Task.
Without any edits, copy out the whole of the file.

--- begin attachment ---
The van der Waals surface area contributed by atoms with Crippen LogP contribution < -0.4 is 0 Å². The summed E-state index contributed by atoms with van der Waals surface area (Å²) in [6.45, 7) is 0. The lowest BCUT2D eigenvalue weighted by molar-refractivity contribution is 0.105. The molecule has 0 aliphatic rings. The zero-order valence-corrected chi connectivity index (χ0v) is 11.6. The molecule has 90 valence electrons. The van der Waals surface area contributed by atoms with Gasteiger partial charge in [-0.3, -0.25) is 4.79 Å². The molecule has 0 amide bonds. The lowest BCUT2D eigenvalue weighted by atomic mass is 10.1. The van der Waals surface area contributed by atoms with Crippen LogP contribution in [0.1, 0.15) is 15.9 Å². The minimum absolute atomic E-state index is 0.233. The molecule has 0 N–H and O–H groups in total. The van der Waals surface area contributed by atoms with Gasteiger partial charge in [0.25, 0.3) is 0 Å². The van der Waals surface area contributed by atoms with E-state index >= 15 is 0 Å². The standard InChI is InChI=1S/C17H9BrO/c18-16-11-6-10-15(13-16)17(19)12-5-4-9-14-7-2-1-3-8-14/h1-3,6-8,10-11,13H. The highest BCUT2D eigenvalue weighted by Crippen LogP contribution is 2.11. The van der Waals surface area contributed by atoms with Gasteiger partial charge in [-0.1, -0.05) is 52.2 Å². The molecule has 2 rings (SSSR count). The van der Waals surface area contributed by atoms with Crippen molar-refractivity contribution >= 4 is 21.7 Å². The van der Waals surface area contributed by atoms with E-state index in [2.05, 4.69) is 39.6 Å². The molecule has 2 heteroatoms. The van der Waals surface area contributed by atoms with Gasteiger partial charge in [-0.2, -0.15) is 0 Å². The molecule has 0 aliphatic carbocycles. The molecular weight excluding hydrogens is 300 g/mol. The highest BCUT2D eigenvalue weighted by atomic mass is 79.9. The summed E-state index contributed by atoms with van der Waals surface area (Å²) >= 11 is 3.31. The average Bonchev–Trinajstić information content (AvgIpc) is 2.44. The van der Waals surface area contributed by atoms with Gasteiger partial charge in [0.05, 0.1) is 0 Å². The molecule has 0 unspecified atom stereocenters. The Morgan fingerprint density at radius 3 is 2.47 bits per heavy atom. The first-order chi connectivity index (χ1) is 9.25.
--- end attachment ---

The van der Waals surface area contributed by atoms with Crippen LogP contribution < -0.4 is 0 Å². The summed E-state index contributed by atoms with van der Waals surface area (Å²) in [6.45, 7) is 0. The lowest BCUT2D eigenvalue weighted by molar-refractivity contribution is 0.105. The molecule has 0 aliphatic rings. The zero-order valence-corrected chi connectivity index (χ0v) is 11.6. The molecule has 90 valence electrons. The van der Waals surface area contributed by atoms with Gasteiger partial charge in [-0.3, -0.25) is 4.79 Å². The molecule has 0 amide bonds. The lowest BCUT2D eigenvalue weighted by atomic mass is 10.1. The van der Waals surface area contributed by atoms with Crippen LogP contribution in [0.1, 0.15) is 15.9 Å². The minimum absolute atomic E-state index is 0.233. The molecule has 0 N–H and O–H groups in total. The van der Waals surface area contributed by atoms with Gasteiger partial charge in [0.25, 0.3) is 0 Å². The van der Waals surface area contributed by atoms with E-state index >= 15 is 0 Å². The standard InChI is InChI=1S/C17H9BrO/c18-16-11-6-10-15(13-16)17(19)12-5-4-9-14-7-2-1-3-8-14/h1-3,6-8,10-11,13H. The highest BCUT2D eigenvalue weighted by Crippen LogP contribution is 2.11. The van der Waals surface area contributed by atoms with Gasteiger partial charge in [-0.1, -0.05) is 52.2 Å². The molecule has 2 rings (SSSR count). The van der Waals surface area contributed by atoms with Crippen molar-refractivity contribution >= 4 is 21.7 Å². The van der Waals surface area contributed by atoms with E-state index in [2.05, 4.69) is 39.6 Å². The molecule has 2 heteroatoms. The van der Waals surface area contributed by atoms with Gasteiger partial charge in [-0.2, -0.15) is 0 Å². The molecule has 0 aliphatic carbocycles. The molecular weight excluding hydrogens is 300 g/mol. The highest BCUT2D eigenvalue weighted by atomic mass is 79.9. The summed E-state index contributed by atoms with van der Waals surface area (Å²) >= 11 is 3.31. The average Bonchev–Trinajstić information content (AvgIpc) is 2.44. The van der Waals surface area contributed by atoms with Gasteiger partial charge in [0.05, 0.1) is 0 Å². The molecule has 0 unspecified atom stereocenters. The Morgan fingerprint density at radius 3 is 2.47 bits per heavy atom. The first-order chi connectivity index (χ1) is 9.25.